Dan and I have done this many times before. Driven to a farm with a little red pick up truck with hay in the back and come home with two to six piglets in the back. In fact we have done it so much and are so comfortable with the ins and outs that dan’s father and mother have even gone to pick the piggies up.
But today Dan and I drove together because he is heading away from the farm for two weeks and we needed some time together to talk. And we were going to a friend’s farm that we had yet to see, even though we have known each other for many years.
We had a great time talking about life and farming with Sonia and Dave. Some farmers are businessmen first and last, they know how each item on their farm plays out on the expense/profit sheet. Others are milking cows or raising cattle because it was what their parents did. And another set believe in something, a way of living, a way of raising animals and crops that provides them and their customers with superior food. At its core that is what farming is about. Food. Dave and Sonia are the last type. I confess, so are we.
What does this have to do with pigs? I am not sure, but bear with me. Once we saw Dave and Sonia’s piglets I knew we were going to have to make some changes to the fenced area that we had set up for them. First, they were not outside. Second, they had never been trained to an electric fence. Third, they were not accustomed to coming over close to the person who was bringing their food.
In fact, quite the opposite they were so terrified of us trying to pick them up that they jumped the four foot high wooden dividers in the barn! Once we had them back home, they waited in the back of the truck while we went to work putting two electric chicken fences around their measly two wire strand electric fence. Then Dan and I carried the screaming 25 lb piglets by their hind legs over to the port-a-hut and shut the door behind each one.
The amazing part about a pig’s ear splitting scream is the dead silence as soon as they stop. And they stop as soon as you release them. So they stayed in the house for a few minutes to get their bearings. Isaac was antsy and Patrick had some questions for me about an order so we headed over to the store while Lucia was left in charge of watching the piglets to emerge from their new home.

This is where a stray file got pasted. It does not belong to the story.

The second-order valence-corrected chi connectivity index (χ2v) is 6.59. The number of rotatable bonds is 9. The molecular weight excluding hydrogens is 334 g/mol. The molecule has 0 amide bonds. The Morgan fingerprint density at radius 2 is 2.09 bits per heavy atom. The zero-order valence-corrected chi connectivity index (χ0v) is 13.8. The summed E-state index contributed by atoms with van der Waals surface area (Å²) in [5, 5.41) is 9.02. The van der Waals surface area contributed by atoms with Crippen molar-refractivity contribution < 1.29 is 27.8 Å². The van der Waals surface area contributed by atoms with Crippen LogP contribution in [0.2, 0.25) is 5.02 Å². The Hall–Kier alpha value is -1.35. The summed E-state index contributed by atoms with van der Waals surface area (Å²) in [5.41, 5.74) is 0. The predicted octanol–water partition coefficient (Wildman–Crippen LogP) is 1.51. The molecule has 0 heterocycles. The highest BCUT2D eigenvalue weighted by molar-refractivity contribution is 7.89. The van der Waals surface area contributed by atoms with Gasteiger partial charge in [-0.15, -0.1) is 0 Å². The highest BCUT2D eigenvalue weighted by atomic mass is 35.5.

A few minutes later, Lucia found me and reported that the four of them had come out and had been shocked a few times. A big smile on her face showed that she knew that this meant they were learning to stay in the fence line. We walked over to watch them together. They looked great. But something happened that made them a little too nervous and before I knew it all four of them were out of the fence and heading up the hill away from the tidy little enclosure we had built for them.
I couldn’t believe my eyes as I watched them pour out of the fence. I was trapped in the sheep fence trying to fix a post that had popped up out of the ground. As quickly as I could, I scrambled out of my enclosure and headed up the the steepest hill on our farm in a dead run. Lucia called to me asking if she should go get help. I yelled yes and thank you. Isaac moved as quickly as his little legs could carry him but he was quickly out of sight behind me and the pigs were just barely in sight in front of me.
One of my first thoughts as I tore up the hill was how much light we would have to chase after them. By my estimate, less than two hours of daylight remained. They made it through three of our pastures and were into a wooded area within a matter of minutes. I could hear Dan feeding the cows at the bottom of the hill and yelled to him that one was headed towards him.
It was getting worse. In the beginning at least they moved as a pack of four. Now they had divided and we were being conquered. We were going to have to catch them one at a time. As I ran my feet slipped on mossy rocks and my head bobbed to avoid having an eye plucked out by pricker bushes and I tried to imagine exactly how we would catch them: a net? We had no nets of appropriate size. Herd them? There is no herding pigs. It just cannot be done. Herding animals never split up. They have no individual brain. This is where the intelligence of pigs is more advanced than that of a cow or sheep. So what then?
The answer is less graceful than you might imagine. You throw yourself on to them in a classic football tackle. Dan and Patrick cornered and caught the first one soon after I saw them speed down the road after it. It took Dan a few more minutes to tie her legs and put her in the back of the 4 wheeler. By then Isaac had made it all the way across three fields on his own and met up with me and Dan’s dad on his 4 wheeler. We had two more surrounded in the middle of the field. Patrick was headed up the hill. I was beginning to feel like perhaps this wasn’t going to take as long as I thought.